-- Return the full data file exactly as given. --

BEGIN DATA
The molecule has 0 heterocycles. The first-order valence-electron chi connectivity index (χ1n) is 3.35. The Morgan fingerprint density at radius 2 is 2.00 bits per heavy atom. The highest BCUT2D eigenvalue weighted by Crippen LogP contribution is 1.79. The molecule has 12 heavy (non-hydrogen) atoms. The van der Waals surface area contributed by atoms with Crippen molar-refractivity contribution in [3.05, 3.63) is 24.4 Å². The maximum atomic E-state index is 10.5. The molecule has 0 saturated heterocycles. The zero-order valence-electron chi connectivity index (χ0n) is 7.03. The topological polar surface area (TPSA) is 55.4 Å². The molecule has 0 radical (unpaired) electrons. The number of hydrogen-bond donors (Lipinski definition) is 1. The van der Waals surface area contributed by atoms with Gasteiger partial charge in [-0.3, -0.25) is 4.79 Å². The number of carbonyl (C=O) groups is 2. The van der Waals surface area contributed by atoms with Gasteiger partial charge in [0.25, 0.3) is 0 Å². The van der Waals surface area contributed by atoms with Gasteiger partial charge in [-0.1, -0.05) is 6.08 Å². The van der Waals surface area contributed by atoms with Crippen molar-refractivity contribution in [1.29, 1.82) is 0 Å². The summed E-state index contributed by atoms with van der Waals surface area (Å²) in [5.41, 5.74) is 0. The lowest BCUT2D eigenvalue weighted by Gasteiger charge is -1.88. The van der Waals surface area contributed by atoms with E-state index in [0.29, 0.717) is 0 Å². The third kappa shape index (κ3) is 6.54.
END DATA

The molecule has 0 heterocycles. The first-order valence-electron chi connectivity index (χ1n) is 3.35. The Morgan fingerprint density at radius 2 is 2.00 bits per heavy atom. The highest BCUT2D eigenvalue weighted by Crippen LogP contribution is 1.79. The molecule has 12 heavy (non-hydrogen) atoms. The van der Waals surface area contributed by atoms with Crippen molar-refractivity contribution in [3.05, 3.63) is 24.4 Å². The maximum atomic E-state index is 10.5. The molecule has 0 saturated heterocycles. The zero-order valence-electron chi connectivity index (χ0n) is 7.03. The topological polar surface area (TPSA) is 55.4 Å². The molecule has 0 radical (unpaired) electrons. The number of hydrogen-bond donors (Lipinski definition) is 1. The van der Waals surface area contributed by atoms with Gasteiger partial charge in [-0.3, -0.25) is 4.79 Å². The number of carbonyl (C=O) groups is 2. The van der Waals surface area contributed by atoms with Gasteiger partial charge in [0.25, 0.3) is 0 Å². The van der Waals surface area contributed by atoms with Gasteiger partial charge in [-0.1, -0.05) is 6.08 Å². The van der Waals surface area contributed by atoms with Crippen molar-refractivity contribution in [1.29, 1.82) is 0 Å². The summed E-state index contributed by atoms with van der Waals surface area (Å²) in [5.41, 5.74) is 0. The lowest BCUT2D eigenvalue weighted by Gasteiger charge is -1.88. The van der Waals surface area contributed by atoms with E-state index in [0.29, 0.717) is 0 Å². The third kappa shape index (κ3) is 6.54.